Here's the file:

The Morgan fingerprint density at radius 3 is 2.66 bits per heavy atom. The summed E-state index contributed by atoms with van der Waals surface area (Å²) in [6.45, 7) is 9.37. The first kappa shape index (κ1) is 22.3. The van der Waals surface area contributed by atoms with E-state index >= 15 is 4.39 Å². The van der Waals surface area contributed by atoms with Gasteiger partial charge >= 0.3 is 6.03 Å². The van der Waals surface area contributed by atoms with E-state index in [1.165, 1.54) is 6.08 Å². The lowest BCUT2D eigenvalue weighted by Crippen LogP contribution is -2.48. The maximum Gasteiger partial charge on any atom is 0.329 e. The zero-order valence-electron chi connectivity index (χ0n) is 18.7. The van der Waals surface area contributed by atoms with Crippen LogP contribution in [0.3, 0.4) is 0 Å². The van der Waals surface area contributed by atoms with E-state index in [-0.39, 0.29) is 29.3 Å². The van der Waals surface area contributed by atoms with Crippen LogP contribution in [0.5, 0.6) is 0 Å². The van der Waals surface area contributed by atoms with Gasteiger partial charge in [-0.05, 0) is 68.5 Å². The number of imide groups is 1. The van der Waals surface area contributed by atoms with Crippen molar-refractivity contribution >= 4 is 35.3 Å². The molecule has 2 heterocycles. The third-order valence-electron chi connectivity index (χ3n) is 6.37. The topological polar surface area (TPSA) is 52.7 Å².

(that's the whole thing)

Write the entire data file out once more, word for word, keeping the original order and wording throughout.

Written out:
The Morgan fingerprint density at radius 3 is 2.66 bits per heavy atom. The summed E-state index contributed by atoms with van der Waals surface area (Å²) in [6.45, 7) is 9.37. The first kappa shape index (κ1) is 22.3. The van der Waals surface area contributed by atoms with E-state index >= 15 is 4.39 Å². The van der Waals surface area contributed by atoms with Gasteiger partial charge >= 0.3 is 6.03 Å². The van der Waals surface area contributed by atoms with E-state index in [1.165, 1.54) is 6.08 Å². The lowest BCUT2D eigenvalue weighted by Crippen LogP contribution is -2.48. The maximum Gasteiger partial charge on any atom is 0.329 e. The zero-order valence-electron chi connectivity index (χ0n) is 18.7. The van der Waals surface area contributed by atoms with Crippen LogP contribution in [0.3, 0.4) is 0 Å². The van der Waals surface area contributed by atoms with E-state index in [-0.39, 0.29) is 29.3 Å². The van der Waals surface area contributed by atoms with Crippen LogP contribution in [0.5, 0.6) is 0 Å². The van der Waals surface area contributed by atoms with Gasteiger partial charge in [-0.05, 0) is 68.5 Å². The number of imide groups is 1. The van der Waals surface area contributed by atoms with Crippen molar-refractivity contribution >= 4 is 35.3 Å². The molecule has 2 heterocycles. The third-order valence-electron chi connectivity index (χ3n) is 6.37. The topological polar surface area (TPSA) is 52.7 Å².